Stern lays out vision for NBA expansion in Europe

LONDON -- More fans, more NBA-style arenas and, of course, more money.

Those are the keys to putting an expansion team in Europe, possibly within the next 10 years, according to NBA commissioner David Stern.

"That's something that can happen," Stern said in a conference call Thursday to discuss the NBA's preseason tour in October. "We need the buildings. We need the increase in affinity in terms of television. And we need an economic model that works."

The NBA is returning to Europe for the third straight year, with the Miami Heat, New Jersey Nets, New Orleans Hornets and Washington Wizards playing two games each to prepare for the 2008-09 season.

The Heat and Nets will play each other in Paris at the Bercy arena on Oct. 9, and then again on Oct. 12 at the O2 Arena in London. The Hornets and Wizards then play each other on Oct. 14 in Berlin at the O2 World, followed by another game between the two on Oct. 17 at the Palau Sant Jordi in Barcelona, Spain.

Unlike previous years, however, the NBA teams will not play local teams on the tour.

"We want to move beyond having to have a particular player from a particular country in a particular game," Stern said. "We think the appeal of our sport is much broader."

According to the NBA, 46 of the 85 non-American players in the league are from Europe, including Tony Parker of France and 2007 MVP Dirk Nowitzki of Germany, the first European-born player to win the award.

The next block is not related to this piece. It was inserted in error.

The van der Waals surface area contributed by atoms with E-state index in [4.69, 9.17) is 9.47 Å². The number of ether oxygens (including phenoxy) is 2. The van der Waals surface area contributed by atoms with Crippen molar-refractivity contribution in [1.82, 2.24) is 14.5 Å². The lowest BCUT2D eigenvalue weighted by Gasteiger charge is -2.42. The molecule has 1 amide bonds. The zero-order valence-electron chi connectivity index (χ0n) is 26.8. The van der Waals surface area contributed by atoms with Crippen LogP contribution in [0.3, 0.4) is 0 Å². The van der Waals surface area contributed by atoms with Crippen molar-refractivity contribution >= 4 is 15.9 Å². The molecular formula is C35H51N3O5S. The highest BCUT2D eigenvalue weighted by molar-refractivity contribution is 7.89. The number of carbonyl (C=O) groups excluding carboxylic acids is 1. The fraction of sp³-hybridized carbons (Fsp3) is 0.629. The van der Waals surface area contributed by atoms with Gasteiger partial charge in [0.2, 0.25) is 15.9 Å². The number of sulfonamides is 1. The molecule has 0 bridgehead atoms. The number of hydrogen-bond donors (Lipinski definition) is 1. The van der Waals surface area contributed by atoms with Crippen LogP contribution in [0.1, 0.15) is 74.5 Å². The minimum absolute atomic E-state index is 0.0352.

"They are great players," Heat guard Dwyane Wade said. "They're showing that our game has developed over the last five, six years since I've been in the NBA with a lot of foreign players from different parts of the world."

Wade, who is out for the rest of this season but is expected to be ready to play for the United States at the Beijing Olympics, is staying away from the political controversy surrounding China and the situation in Tibet, where protests turned violent and sparked waves of unrest in surrounding provinces.

"My job is to play basketball, to worry about the game. We'll let the [International] Olympic Committee worry about everything else," Wade said. "To us, it's all about going over there and playing basketball as a team and hopefully bringing back the gold."

The NBA is also working out details of another preseason trip to China, where the league is hugely popular. Both preseason tours would be less than two months after the Olympics.

But Stern, like Wade, prefers to stay away from the politics.

"We believe, however, naively ... that sports has something enormous to offer the world," Stern said. "And we also believe that the Olympics is a sporting event, and indeed, has a history in ancient times of being a time when war stopped so that people could play together."

For the European tour, the teams will fly in for about a week to play their two games and then head back to the United States instead of basing their training camps in Europe.

Both Heat head coach Pat Riley and Nets counterpart Lawrence Frank wouldn't have minded a little bit of an extra stay, however.

"When I coached the Los Angeles Lakers, we used to take our players to training camp to Honolulu, in Hawaii, which was a five-hour trip," said Riley, who has won five NBA titles with two teams. "Of course, it's not in Europe, but it's a great distance away.

"We'd have a training camp where there were not a whole lot of distractions. We could get together, get our mind on the game, and at the same time bond a little bit."

Frank said having his practice camp in Europe would have given his players a chance to experience something new.

"I think training camp is such a great opportunity for your team to bond, and especially when you're going to another country," he said.